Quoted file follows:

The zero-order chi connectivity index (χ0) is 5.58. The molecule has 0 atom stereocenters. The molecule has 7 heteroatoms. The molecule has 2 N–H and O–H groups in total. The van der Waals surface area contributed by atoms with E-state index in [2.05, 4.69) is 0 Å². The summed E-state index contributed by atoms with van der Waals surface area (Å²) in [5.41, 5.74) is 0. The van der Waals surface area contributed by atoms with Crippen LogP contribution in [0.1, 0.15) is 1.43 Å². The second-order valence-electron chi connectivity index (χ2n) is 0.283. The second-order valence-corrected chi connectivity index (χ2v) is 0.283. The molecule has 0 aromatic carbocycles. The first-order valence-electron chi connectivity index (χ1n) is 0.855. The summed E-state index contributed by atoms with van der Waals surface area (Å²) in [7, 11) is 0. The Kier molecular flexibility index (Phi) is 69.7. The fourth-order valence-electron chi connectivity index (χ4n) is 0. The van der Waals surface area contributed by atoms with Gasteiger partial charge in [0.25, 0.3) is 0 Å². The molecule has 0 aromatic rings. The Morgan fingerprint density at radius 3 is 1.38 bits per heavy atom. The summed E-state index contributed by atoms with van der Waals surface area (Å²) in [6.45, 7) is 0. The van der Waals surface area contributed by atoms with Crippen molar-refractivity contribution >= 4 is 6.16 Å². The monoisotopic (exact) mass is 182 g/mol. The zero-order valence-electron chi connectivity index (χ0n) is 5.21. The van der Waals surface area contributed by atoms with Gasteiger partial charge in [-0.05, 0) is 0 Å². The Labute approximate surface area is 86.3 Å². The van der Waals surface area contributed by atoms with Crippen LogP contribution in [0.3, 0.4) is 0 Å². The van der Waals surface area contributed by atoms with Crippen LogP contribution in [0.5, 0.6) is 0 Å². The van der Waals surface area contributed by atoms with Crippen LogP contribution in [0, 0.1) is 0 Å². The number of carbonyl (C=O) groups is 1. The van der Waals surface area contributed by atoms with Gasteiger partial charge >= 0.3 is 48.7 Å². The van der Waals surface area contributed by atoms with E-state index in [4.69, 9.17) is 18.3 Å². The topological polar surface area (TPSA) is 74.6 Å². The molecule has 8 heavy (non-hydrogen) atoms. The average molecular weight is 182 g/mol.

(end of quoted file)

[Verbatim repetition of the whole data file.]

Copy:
The zero-order chi connectivity index (χ0) is 5.58. The molecule has 0 atom stereocenters. The molecule has 7 heteroatoms. The molecule has 2 N–H and O–H groups in total. The van der Waals surface area contributed by atoms with E-state index in [2.05, 4.69) is 0 Å². The summed E-state index contributed by atoms with van der Waals surface area (Å²) in [5.41, 5.74) is 0. The van der Waals surface area contributed by atoms with Crippen LogP contribution in [0.1, 0.15) is 1.43 Å². The second-order valence-electron chi connectivity index (χ2n) is 0.283. The second-order valence-corrected chi connectivity index (χ2v) is 0.283. The molecule has 0 aromatic carbocycles. The first-order valence-electron chi connectivity index (χ1n) is 0.855. The summed E-state index contributed by atoms with van der Waals surface area (Å²) in [7, 11) is 0. The Kier molecular flexibility index (Phi) is 69.7. The fourth-order valence-electron chi connectivity index (χ4n) is 0. The van der Waals surface area contributed by atoms with Gasteiger partial charge in [0.25, 0.3) is 0 Å². The molecule has 0 aromatic rings. The Morgan fingerprint density at radius 3 is 1.38 bits per heavy atom. The summed E-state index contributed by atoms with van der Waals surface area (Å²) in [6.45, 7) is 0. The van der Waals surface area contributed by atoms with Crippen molar-refractivity contribution >= 4 is 6.16 Å². The monoisotopic (exact) mass is 182 g/mol. The zero-order valence-electron chi connectivity index (χ0n) is 5.21. The van der Waals surface area contributed by atoms with Gasteiger partial charge in [-0.05, 0) is 0 Å². The Labute approximate surface area is 86.3 Å². The van der Waals surface area contributed by atoms with Crippen LogP contribution in [0.3, 0.4) is 0 Å². The van der Waals surface area contributed by atoms with Crippen LogP contribution in [0.5, 0.6) is 0 Å². The van der Waals surface area contributed by atoms with Crippen LogP contribution in [0, 0.1) is 0 Å². The number of carbonyl (C=O) groups is 1. The van der Waals surface area contributed by atoms with Gasteiger partial charge >= 0.3 is 48.7 Å². The van der Waals surface area contributed by atoms with E-state index in [4.69, 9.17) is 18.3 Å². The topological polar surface area (TPSA) is 74.6 Å². The molecule has 8 heavy (non-hydrogen) atoms. The average molecular weight is 182 g/mol.